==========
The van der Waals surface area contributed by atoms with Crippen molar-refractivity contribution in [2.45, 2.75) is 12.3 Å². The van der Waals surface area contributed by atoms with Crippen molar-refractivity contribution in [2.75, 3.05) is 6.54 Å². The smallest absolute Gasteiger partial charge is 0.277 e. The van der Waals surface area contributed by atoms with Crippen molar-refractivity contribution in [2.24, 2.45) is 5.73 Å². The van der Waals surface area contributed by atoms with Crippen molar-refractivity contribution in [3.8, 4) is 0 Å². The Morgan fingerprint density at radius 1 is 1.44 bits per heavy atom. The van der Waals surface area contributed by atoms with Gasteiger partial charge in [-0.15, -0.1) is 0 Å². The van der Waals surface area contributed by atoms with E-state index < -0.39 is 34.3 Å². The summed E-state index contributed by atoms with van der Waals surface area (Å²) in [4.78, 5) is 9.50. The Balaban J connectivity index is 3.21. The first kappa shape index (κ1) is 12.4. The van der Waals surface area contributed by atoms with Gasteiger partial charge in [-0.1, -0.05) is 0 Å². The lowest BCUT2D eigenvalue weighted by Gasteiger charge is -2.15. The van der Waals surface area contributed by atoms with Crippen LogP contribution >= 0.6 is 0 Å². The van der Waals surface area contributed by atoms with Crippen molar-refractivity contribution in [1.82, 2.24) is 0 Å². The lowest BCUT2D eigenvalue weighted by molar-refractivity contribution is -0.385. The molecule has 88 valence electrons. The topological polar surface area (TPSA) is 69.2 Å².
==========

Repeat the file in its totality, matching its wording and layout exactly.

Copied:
The van der Waals surface area contributed by atoms with Crippen molar-refractivity contribution in [2.45, 2.75) is 12.3 Å². The van der Waals surface area contributed by atoms with Crippen molar-refractivity contribution in [2.75, 3.05) is 6.54 Å². The smallest absolute Gasteiger partial charge is 0.277 e. The van der Waals surface area contributed by atoms with Crippen molar-refractivity contribution in [2.24, 2.45) is 5.73 Å². The van der Waals surface area contributed by atoms with Crippen molar-refractivity contribution in [3.8, 4) is 0 Å². The Morgan fingerprint density at radius 1 is 1.44 bits per heavy atom. The van der Waals surface area contributed by atoms with Gasteiger partial charge in [-0.15, -0.1) is 0 Å². The van der Waals surface area contributed by atoms with E-state index < -0.39 is 34.3 Å². The summed E-state index contributed by atoms with van der Waals surface area (Å²) in [4.78, 5) is 9.50. The Balaban J connectivity index is 3.21. The first kappa shape index (κ1) is 12.4. The van der Waals surface area contributed by atoms with Gasteiger partial charge in [-0.1, -0.05) is 0 Å². The lowest BCUT2D eigenvalue weighted by Gasteiger charge is -2.15. The van der Waals surface area contributed by atoms with Crippen LogP contribution >= 0.6 is 0 Å². The van der Waals surface area contributed by atoms with Crippen molar-refractivity contribution in [1.82, 2.24) is 0 Å². The lowest BCUT2D eigenvalue weighted by molar-refractivity contribution is -0.385. The molecule has 88 valence electrons. The topological polar surface area (TPSA) is 69.2 Å².